A slow build.

A slow build.

A few days ago, I decided to change my morning routine. For the past year, I have woken up, written my Morning Pages, and gone to the gym. Now, I wake up, write my Morning Pages, write my daily blog post, work on my screenplay, and then go to the gym.

This choice—although relatively minor in comparison to the other choices I need to make throughout my day—came after my realization that I need to give myself more time to do what supports my writing.

More time to sleep. More time to write at the time of day when I am the least distracted. More time to build my creative practice.

Up until this week, I have being trying to rush things. My low-key to full-blown anxiety about my debt lead me to explore multiple avenues for making money that ultimately proved fruitless. Mostly because the thing that drives me is more interested in writing than in paying off her debt.

While my creative self recognizes her need for financial stability, nothing matters if she’s not writing. Nothing matters if she moves through another year without something to show for her creative efforts.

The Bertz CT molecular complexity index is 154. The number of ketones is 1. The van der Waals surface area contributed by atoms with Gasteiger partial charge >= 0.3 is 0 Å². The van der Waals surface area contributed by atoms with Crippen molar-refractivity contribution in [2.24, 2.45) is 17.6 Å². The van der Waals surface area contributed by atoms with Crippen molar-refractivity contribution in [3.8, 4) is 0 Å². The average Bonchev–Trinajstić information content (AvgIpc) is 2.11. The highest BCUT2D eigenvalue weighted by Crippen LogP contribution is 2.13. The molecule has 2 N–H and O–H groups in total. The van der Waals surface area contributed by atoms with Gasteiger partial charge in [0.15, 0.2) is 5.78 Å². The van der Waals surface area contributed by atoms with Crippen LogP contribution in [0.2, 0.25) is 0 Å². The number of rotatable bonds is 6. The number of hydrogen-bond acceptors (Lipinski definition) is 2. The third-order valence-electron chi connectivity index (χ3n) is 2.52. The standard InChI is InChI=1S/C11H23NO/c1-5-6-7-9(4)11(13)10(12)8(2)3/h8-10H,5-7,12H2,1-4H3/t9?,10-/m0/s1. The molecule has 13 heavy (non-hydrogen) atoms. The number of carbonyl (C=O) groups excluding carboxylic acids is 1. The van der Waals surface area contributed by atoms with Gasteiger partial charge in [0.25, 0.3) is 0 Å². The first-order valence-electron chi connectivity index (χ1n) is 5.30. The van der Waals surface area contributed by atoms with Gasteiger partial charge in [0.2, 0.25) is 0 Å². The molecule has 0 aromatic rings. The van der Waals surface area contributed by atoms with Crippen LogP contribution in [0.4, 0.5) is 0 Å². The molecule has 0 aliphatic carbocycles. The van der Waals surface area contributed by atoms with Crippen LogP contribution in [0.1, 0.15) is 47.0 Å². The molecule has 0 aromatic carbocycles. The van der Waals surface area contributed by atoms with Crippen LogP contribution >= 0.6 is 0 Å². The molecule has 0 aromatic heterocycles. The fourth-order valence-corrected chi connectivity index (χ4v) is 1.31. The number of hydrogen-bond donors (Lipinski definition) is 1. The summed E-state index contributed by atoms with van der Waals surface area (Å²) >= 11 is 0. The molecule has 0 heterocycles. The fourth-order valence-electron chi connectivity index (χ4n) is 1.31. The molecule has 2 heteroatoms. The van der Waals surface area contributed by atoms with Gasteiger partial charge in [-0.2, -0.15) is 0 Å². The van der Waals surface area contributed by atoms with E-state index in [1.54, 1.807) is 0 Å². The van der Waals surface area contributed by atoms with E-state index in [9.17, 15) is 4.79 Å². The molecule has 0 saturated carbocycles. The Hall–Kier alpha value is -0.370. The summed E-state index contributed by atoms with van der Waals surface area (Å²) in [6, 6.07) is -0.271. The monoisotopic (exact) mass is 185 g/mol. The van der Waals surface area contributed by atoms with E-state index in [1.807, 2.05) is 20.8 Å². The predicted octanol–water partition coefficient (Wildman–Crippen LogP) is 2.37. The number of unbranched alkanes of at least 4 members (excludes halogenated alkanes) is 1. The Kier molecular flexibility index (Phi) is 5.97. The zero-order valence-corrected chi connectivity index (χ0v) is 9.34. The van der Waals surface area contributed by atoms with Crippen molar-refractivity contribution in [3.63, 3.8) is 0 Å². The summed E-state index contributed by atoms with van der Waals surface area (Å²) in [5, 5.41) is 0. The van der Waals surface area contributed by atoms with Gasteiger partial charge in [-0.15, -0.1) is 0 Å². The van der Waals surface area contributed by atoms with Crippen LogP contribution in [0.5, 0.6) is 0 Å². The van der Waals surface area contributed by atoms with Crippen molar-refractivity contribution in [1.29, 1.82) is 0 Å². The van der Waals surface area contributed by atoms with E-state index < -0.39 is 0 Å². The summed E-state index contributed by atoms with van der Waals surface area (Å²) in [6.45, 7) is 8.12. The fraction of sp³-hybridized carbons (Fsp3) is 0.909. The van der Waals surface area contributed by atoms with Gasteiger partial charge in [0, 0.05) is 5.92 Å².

So I’m in the process of reworking my plan. I’m in the process of figuring out what needs to be tweaked, turned around, or tossed so that my writing—the work that matters most to me—gets every opportunity to thrive.

Of course, I am still committed to paying off my debt in the next two years. But the choices I make to get there are going to be very different than if I made being debt free my sole/soul focal point.

This is a slow build.

Which means I get to be more intentional with the paid work I say yes to so I don’t have to keep stopping and starting financially. It means that the choices I make—even the simple ones about my morning routine—get to be in support of me chipping away at my creative work on a daily basis.

What changes when you let yourself create slowly?

Rest between sets.

Rest between sets.

Time for a change.

Time for a change.